Exercise Motivation: 5 tips to keep you training for a year.

Steven Gregory

Without doubt it's the thing I hear most. 'I am lacking motivation at the minute.' A sentence I was using myself just a few weeks ago. Since completing the Ironman I was seriously lacking any motivation to train, I would be aimlessly walking round the gym and eating whatever I fancied. But that's been flipped on it's head, and here's how...

Goal setting is a well known term. We think of goal setting as a way to measure our success, either we hit our goal or we don't, we win or lose, we get the bonus or we don't. This is what's known as an outcome goal, one that is completely determined on the success or failure to hit a specific target. I believe it is important to have an outcome goal, it ensures that we can plan a path to get there which leads me on to process goals.

Process goals are less common, but in fact, are proven to produce much better adherence than outcome goals. A study found in the international journal of sport and exercise psychology which tested 60 recreational exercises who were split randomly between process goals or outcome goals concluded...

'Repeated Measures ANOVA results indicated that the participants in the process goal group scored significantly higher interest/enjoyment and perceived choice, significantly lower pressure/tension, and had significantly greater adherence compared to the outcome goal and control groups.'

I used process goals in my Ironman training, each week I would set a target of time spent in each discipline. I would mark it green if I hit the target, amber if I was close, or red if I didn't. This process allowed to to detach myself from the end outcome goal, and focus on the process of how to get there. See my first 12 week of training below. (This was during lockdown when pools and lakes were closed.)

First 12 weeks of process goals for Ironman training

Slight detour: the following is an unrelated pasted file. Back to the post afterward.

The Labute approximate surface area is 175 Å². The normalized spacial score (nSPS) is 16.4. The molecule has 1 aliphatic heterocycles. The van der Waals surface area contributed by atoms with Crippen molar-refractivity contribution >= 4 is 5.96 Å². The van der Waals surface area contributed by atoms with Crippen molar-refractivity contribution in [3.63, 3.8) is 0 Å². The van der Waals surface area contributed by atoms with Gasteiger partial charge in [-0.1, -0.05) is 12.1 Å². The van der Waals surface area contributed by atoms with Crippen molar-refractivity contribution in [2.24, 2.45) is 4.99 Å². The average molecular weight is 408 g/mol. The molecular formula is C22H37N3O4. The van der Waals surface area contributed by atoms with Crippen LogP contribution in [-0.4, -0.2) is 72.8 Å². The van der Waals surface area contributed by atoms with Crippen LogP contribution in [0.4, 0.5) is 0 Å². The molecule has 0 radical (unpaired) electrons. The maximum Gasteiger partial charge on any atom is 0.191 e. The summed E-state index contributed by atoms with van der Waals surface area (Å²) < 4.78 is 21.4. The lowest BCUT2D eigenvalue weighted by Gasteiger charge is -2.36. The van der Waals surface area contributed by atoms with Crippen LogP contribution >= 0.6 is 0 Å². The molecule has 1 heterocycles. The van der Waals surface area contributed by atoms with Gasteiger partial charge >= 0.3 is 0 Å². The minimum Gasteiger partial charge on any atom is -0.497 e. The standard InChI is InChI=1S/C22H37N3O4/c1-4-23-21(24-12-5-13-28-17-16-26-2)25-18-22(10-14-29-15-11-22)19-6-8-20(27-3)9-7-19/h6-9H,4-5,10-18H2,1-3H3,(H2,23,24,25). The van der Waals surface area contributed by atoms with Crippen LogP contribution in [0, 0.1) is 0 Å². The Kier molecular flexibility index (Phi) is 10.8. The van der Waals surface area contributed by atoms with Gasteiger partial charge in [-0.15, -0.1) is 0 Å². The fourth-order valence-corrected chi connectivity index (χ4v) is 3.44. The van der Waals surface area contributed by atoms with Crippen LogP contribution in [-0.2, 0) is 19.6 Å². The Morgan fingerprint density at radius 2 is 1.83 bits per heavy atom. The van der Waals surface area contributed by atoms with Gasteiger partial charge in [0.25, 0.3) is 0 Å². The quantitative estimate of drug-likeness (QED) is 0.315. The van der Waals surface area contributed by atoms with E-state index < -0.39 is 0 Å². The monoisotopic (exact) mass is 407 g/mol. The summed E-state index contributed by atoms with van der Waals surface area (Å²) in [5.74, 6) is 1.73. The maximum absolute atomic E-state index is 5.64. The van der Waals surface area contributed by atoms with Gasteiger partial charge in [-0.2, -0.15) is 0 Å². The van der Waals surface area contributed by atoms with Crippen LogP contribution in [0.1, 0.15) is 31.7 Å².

So how can you create a process goal to keep you motivated to exercise for 1 year? Follow these steps.

  1. Set an outcome goal for at least 12 months away. This should be a performance goal, rather than a body composition goal. Mine is to run a sub 3 hour marathon in Florence in November 2022. It's important to have a stretch goal that scares you a little bit. This will not only keep you more motivated, but also the feeling of achieving it will be the proudest you've been of yourself in years!

  1. Work back in 6-12 week increments to the present day, setting smaller outcome goals at each step. Mine is to hit PB's in 5k, 10k, half marathon and sprint triathlon at certain times between now and Florence. This is important to not only keep you motivated short term, but also help to plan your process goals.

  1. Create process goals for next week that aligns with your next outcome goal. This is where you might need help if you aren't confident with writing your own training plan. My next outcome goal is to run a sub 5 minute mile, and so I have appointed a coach to help with that. My process is to do 2 x interval runs, 1 x long run and 3 x gym sessions each week.

  1. Create accountability by telling everyone about your outcome goal, and your process goal. This is often where people fall down. They internalise their goals, and it's much easier to let ourselves down when no one realises that we even started.

  1. Focus just on the process. Even though you've set your outcome goal, if we were to focus purely on that then small blips that we will inevitably hit can derail us when it comes to motivation. It is unlikely that you'll go a whole year without injury, illness or uncontrollable events, these are often the things that result in quitting because we feel that the outcome goal is unachievable if we can't train for a few weeks. Focusing on the process will help you detach from feeling like you'll fail and find enjoyment from staying present and working on yourself today, rather than worrying about failing in the future.

Give this a go and if you're struggling with it, send me an email on steven@fitlife.co.uk , I love talking about goals and would be happy to help!


Steven Gregory